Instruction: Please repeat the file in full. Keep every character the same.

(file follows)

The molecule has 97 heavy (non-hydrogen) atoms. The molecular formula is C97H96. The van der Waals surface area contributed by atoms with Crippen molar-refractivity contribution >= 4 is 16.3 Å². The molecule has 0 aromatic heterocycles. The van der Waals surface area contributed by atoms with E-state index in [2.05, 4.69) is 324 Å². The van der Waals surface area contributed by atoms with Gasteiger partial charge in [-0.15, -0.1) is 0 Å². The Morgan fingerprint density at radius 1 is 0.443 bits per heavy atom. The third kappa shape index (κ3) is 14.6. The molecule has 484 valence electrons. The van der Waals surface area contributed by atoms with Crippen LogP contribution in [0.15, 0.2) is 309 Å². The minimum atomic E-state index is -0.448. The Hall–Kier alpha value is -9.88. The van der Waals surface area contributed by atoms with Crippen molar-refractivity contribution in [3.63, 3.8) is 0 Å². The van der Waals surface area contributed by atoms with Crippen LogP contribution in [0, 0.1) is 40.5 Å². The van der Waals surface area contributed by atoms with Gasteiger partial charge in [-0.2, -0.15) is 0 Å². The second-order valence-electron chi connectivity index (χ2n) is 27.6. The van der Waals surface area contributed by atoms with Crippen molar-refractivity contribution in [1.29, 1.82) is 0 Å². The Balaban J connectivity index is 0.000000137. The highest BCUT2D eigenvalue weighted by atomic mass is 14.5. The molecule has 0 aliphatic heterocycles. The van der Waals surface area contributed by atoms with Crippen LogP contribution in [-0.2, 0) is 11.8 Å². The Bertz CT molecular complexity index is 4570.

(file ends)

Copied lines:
The molecule has 97 heavy (non-hydrogen) atoms. The molecular formula is C97H96. The van der Waals surface area contributed by atoms with Crippen molar-refractivity contribution >= 4 is 16.3 Å². The molecule has 0 aromatic heterocycles. The van der Waals surface area contributed by atoms with E-state index in [2.05, 4.69) is 324 Å². The van der Waals surface area contributed by atoms with Gasteiger partial charge in [-0.15, -0.1) is 0 Å². The Morgan fingerprint density at radius 1 is 0.443 bits per heavy atom. The third kappa shape index (κ3) is 14.6. The molecule has 484 valence electrons. The van der Waals surface area contributed by atoms with Crippen LogP contribution in [0.15, 0.2) is 309 Å². The minimum atomic E-state index is -0.448. The Hall–Kier alpha value is -9.88. The van der Waals surface area contributed by atoms with Crippen molar-refractivity contribution in [3.63, 3.8) is 0 Å². The van der Waals surface area contributed by atoms with Crippen LogP contribution in [0, 0.1) is 40.5 Å². The van der Waals surface area contributed by atoms with Gasteiger partial charge in [-0.2, -0.15) is 0 Å². The second-order valence-electron chi connectivity index (χ2n) is 27.6. The van der Waals surface area contributed by atoms with Crippen molar-refractivity contribution in [1.29, 1.82) is 0 Å². The Balaban J connectivity index is 0.000000137. The highest BCUT2D eigenvalue weighted by atomic mass is 14.5. The molecule has 0 aliphatic heterocycles. The van der Waals surface area contributed by atoms with Crippen LogP contribution in [-0.2, 0) is 11.8 Å². The Bertz CT molecular complexity index is 4570.